One can now be healthier and more environmentally conscious when traveling in D.C. with the planned expansion of SmartBikes in the District.

The District’s Department of Transportation is planning a multi-million dollar expansion of the SmartBike system. According to James Sebastian, bicycle and pedestrian program manager, expansion plans would bring the SmartBike system to the Georgetown area. The development would be funded in part by federal stimulus money.

SmartBike is a bicycle rental service which allows subscribers to take out a bike from any of the SmartBike racks in the city and return the bike to any of the other locations.

According to Sebastian, the DDOT would “ideally” like to expand SmartBike by 90 racks for a total of 100 racks city-wide. Sebastian said this would take at least a year to accomplish, and he added that the expansion would probably include the construction of two bike racks in the Georgetown area. Sebastian said, however, that the size of the expansion is dependent on funding. He did suggest that with proper funding, racks will probably be placed in the K Street and Wisconsin Avenue area as well as a closer location to campus.

He added, however, that the exact locations have not yet been determined.

Currently, the SmartBike racks closest to campus are located at the Dupont Circle and Foggy Bottom metro stations. According to WTOP’s Web site, Washington’s only all-news radio station, planned sites for the SmartBike expansion include Adams Morgan, Columbia Heights, Capitol Hill and Anacostia.

According to DDOT spokesperson John Lisle, the DDOT will receive $123.5 million in federal stimulus dollars. Sebastian said that funding for the SmartBike expansion would come from both federal and local sources. In regard to federal funds, Lisle said the DDOT was pursuing “two different pots of money.”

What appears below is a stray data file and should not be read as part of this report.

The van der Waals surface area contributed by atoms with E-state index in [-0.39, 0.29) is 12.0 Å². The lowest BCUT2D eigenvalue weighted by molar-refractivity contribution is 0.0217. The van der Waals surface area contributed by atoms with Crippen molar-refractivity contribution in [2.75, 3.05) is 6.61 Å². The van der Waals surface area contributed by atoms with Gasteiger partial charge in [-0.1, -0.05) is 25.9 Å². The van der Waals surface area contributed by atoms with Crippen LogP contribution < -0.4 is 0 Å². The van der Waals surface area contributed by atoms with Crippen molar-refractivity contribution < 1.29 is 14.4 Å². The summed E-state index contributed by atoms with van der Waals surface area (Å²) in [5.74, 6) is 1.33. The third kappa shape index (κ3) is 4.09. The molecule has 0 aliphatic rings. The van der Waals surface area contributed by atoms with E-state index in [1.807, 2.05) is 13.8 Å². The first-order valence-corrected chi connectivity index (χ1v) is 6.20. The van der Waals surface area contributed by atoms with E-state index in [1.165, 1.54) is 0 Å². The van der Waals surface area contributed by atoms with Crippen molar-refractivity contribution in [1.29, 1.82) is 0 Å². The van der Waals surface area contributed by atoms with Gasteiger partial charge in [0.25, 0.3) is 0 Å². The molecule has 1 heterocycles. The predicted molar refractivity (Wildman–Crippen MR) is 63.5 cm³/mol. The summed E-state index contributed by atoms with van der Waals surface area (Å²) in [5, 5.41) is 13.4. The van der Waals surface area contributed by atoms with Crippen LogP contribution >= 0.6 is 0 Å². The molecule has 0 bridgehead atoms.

“We’ve asked for about $3 million in federal money prior to the stimulus that we are still waiting for approval on, and then we’re also asking for about $3 million in stimulus money. . So [the] total would be upwards of $6 million,” Sebastian said.

According to Sebastian, SmartBike, like other public transit systems in the city, is currently unprofitable and was not intended to be profitable. However, he added that SmartBike is part of the bus shelter advertising program, which places advertisements in bus stop shelters in certain counties, and this does generate revenue for the District.

SmartBike is managed worldwide by Clear Channel, a media and advertising company. Euam Fisk, Clear Channel employee and program manager for SmartBike D.C., said Clear Channel “manages the program in its entirety,” though he would not comment on the specific nature of the contract between the DDOT and SmartBike other than to say it is a good example of public-private cooperation.

D.C. is the only city that offers SmartBikes outside of Europe. A one-time annual fee of $40 allows a SmartBike subscriber to take out a SmartBike an unlimited number of times for up to 24 hours at a time. According to Fisk, there are currently 1,000 subscribers in the District.

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